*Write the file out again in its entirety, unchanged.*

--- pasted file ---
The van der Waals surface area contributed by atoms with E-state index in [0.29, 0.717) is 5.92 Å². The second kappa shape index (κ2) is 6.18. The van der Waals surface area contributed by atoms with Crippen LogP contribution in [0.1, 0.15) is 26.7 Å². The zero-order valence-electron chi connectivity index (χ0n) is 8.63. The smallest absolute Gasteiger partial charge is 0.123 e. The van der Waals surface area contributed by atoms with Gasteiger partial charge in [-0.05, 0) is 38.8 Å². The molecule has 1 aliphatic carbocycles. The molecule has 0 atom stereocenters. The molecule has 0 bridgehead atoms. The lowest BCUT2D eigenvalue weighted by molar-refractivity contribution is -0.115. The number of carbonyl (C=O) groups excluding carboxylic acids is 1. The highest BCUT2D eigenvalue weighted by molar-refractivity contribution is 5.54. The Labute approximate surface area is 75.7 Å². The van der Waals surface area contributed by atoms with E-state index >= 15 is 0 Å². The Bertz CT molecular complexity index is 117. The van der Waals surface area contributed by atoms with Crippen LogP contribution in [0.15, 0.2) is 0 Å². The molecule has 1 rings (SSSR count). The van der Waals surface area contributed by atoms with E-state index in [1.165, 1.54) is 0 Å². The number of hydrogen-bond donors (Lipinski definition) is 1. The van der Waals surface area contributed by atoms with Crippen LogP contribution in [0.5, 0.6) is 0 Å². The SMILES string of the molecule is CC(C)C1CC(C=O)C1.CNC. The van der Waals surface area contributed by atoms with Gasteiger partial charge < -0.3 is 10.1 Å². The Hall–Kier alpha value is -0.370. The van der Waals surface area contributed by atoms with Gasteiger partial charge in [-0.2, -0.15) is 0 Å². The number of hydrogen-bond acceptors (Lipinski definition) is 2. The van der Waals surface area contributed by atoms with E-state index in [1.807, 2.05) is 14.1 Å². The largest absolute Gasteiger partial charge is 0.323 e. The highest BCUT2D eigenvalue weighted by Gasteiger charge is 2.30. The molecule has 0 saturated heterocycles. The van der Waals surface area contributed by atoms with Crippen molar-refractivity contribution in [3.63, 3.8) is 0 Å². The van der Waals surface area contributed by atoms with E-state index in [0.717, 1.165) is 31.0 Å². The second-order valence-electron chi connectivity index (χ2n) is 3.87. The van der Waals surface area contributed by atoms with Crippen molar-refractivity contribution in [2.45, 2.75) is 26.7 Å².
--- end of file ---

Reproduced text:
The van der Waals surface area contributed by atoms with E-state index in [0.29, 0.717) is 5.92 Å². The second kappa shape index (κ2) is 6.18. The van der Waals surface area contributed by atoms with Crippen LogP contribution in [0.1, 0.15) is 26.7 Å². The zero-order valence-electron chi connectivity index (χ0n) is 8.63. The smallest absolute Gasteiger partial charge is 0.123 e. The van der Waals surface area contributed by atoms with Gasteiger partial charge in [-0.05, 0) is 38.8 Å². The molecule has 1 aliphatic carbocycles. The molecule has 0 atom stereocenters. The molecule has 0 bridgehead atoms. The lowest BCUT2D eigenvalue weighted by molar-refractivity contribution is -0.115. The number of carbonyl (C=O) groups excluding carboxylic acids is 1. The highest BCUT2D eigenvalue weighted by molar-refractivity contribution is 5.54. The Labute approximate surface area is 75.7 Å². The van der Waals surface area contributed by atoms with E-state index >= 15 is 0 Å². The Bertz CT molecular complexity index is 117. The van der Waals surface area contributed by atoms with Crippen LogP contribution in [0.15, 0.2) is 0 Å². The molecule has 1 rings (SSSR count). The van der Waals surface area contributed by atoms with E-state index in [1.165, 1.54) is 0 Å². The number of hydrogen-bond donors (Lipinski definition) is 1. The van der Waals surface area contributed by atoms with Crippen LogP contribution in [0.5, 0.6) is 0 Å². The SMILES string of the molecule is CC(C)C1CC(C=O)C1.CNC. The van der Waals surface area contributed by atoms with Gasteiger partial charge < -0.3 is 10.1 Å². The Hall–Kier alpha value is -0.370. The van der Waals surface area contributed by atoms with Gasteiger partial charge in [-0.2, -0.15) is 0 Å². The number of hydrogen-bond acceptors (Lipinski definition) is 2. The van der Waals surface area contributed by atoms with E-state index in [1.807, 2.05) is 14.1 Å². The largest absolute Gasteiger partial charge is 0.323 e. The highest BCUT2D eigenvalue weighted by Gasteiger charge is 2.30. The molecule has 0 saturated heterocycles. The van der Waals surface area contributed by atoms with Crippen molar-refractivity contribution in [3.63, 3.8) is 0 Å². The van der Waals surface area contributed by atoms with E-state index in [0.717, 1.165) is 31.0 Å². The second-order valence-electron chi connectivity index (χ2n) is 3.87. The van der Waals surface area contributed by atoms with Crippen molar-refractivity contribution in [2.45, 2.75) is 26.7 Å².